@DaveMart
          I'm not saying the motor is bad. I'm just pointing out that this does not appear to be an EV build from the ground up. It is more of a conversion like the Ford Focus Electric than something designed as an EV like the Leaf. Am I wrong on that?
        DaveMart
        • 1 Day Ago
        @Spec
        Where the heck are comments disappearing to now? The gear from an fcev works fine in a battery car and doesn't compromise it.
      EVnerdGene
      • 1 Day Ago
      ABG says; "right now we're wondering if that 100-mile range estimate is a bit optimistic" Why so negative? Maybe its got a 100 kw-hr battery pack.
        electronx16
        • 1 Day Ago
        @EVnerdGene
        It doesn't need a particularly large batterypack for the EPA CITY cycle. The combined cycle that clocked the Nissan Leaf at 73 miles is a different story though.
        JP
        • 1 Day Ago
        @EVnerdGene
        I think the negativity is because the LA4 driving cycle typically gives optimistic range numbers. The LEAF got 100 miles on the LA4 I think, but real world drivers get closer to 85.
          DaveMart
          • 1 Day Ago
          @JP
          I thought the Leaf gets 73 miles on the EPA cycle? I am no expert on US testing cycles though.
        DaveMart
        • 1 Day Ago
        @EVnerdGene
        A 30kwh battery should do the job fine, and by 2013 should be available as an NMC battery in a compact enough package. Since the Zoe is to get 30 kwh with better battery chemistry it seems likely to me that the Leaf available then may also choose to upgrade to around that figure, upping its EPA figure from 73 miles to 100 miles. Its a trade off on costs though, of course.
      DaveMart
      • 1 Day Ago
      'The Fit EV will achieve an estimated 100-mile ()161 km) driving range per charge using the US LA4 city cycle (70 miles (113 km) when applying EPA’s adjustment factor). ' http://www.greencarcongress.com/2010/11/honda-20101117.html That compares to 73 miles for the Leaf.
        electronx16
        • 1 Day Ago
        @DaveMart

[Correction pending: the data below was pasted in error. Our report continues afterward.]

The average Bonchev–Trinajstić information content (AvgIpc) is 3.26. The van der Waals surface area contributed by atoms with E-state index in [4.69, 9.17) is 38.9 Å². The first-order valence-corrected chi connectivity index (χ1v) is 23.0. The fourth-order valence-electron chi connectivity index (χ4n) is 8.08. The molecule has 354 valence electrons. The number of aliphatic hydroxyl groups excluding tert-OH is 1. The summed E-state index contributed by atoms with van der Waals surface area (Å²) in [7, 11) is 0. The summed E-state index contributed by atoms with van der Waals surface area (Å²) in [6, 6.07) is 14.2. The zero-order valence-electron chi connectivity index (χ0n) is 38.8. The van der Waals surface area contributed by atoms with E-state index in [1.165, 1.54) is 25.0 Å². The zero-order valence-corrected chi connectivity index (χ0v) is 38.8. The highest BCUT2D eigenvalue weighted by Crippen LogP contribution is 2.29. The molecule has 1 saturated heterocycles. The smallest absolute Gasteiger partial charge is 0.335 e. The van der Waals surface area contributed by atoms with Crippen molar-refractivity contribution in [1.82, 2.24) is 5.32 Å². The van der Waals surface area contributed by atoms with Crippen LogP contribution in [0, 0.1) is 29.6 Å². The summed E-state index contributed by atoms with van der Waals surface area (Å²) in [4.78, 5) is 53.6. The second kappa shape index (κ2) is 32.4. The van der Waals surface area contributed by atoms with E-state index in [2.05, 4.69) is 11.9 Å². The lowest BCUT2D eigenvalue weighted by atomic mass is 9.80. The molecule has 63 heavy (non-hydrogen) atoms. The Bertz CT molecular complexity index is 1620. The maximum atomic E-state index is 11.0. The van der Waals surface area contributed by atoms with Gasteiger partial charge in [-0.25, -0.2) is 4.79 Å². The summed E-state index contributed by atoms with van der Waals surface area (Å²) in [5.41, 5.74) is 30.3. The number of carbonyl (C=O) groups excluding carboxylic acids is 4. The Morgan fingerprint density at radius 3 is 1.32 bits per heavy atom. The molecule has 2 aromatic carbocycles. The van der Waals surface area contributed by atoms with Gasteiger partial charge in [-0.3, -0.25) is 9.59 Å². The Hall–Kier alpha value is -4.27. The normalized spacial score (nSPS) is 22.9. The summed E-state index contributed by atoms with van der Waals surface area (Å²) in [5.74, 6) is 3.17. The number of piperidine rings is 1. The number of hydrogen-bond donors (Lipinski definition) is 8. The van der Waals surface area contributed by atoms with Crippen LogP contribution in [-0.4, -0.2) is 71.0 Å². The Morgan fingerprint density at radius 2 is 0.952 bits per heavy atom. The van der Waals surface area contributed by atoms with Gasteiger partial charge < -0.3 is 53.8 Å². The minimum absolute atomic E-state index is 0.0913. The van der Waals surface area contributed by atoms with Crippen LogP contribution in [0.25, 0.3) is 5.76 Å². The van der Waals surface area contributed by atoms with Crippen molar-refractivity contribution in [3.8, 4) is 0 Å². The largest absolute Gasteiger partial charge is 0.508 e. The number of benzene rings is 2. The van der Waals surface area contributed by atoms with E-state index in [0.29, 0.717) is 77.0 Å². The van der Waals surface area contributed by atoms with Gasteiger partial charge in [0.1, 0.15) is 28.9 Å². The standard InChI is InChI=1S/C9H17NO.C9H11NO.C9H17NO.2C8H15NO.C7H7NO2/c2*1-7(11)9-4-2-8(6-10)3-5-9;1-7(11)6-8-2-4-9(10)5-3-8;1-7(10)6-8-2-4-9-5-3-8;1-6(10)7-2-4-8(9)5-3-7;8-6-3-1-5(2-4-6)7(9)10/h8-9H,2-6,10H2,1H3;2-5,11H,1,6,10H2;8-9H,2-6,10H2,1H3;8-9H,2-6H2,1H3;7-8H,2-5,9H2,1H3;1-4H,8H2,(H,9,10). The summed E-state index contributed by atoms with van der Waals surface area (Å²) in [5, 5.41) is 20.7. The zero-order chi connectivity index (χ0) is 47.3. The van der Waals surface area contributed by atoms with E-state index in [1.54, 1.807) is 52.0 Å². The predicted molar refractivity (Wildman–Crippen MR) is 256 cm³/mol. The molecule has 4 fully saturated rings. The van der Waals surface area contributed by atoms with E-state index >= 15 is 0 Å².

So..another electric city car. Sigh....
          DaveMart
          • 1 Day Ago
          @electronx16
          Yeah, perhaps I am being too optimistic. Here is the google translate of the info it was drawn from: 'It is clear from the statements of Ana de Prado, Renault's electric cars have a battery of 7 to 30 kWh of capacity, so that we can well believe that the latter will be available to the ZOE and allow you to reach the figure autonomy discussed at the conference, 250 miles on each charge.' Dunno why google has altered kilometres to miles, but anyway it is clearly a 250 kilometre range. http://www.forococheselectricos.com/2011/10/salon-de-valladolid-renault-nos-devela.html Introducing a new chemistry is dependent on how fast progress has been, and if possible they would like to introduce it at the start in their new factories as they start up, so a late 2012-early 2013 seems possible to me, if perhaps optimistic. It would certainly liven up the market!
          electronx16
          • 1 Day Ago
          @electronx16
          30KWH sounds great. It's my understanding though that Nissan plans new battery chemistry for 2015: http://gas2.org/2009/12/01/with-new-battery-nissan-plans-to-double-ev-range-by-2015/ Doubt it will be sooner. They have a lot invested in current chemistry.
          DaveMart
          • 1 Day Ago
          @electronx16
          Well, at some stage whether it is in 2012 or 2015 Renault have said that they are going to stick a 150 mile pack in the Zoe, and that is to be a reasonably priced car, so I guess people will just have to put up with it!
          Spec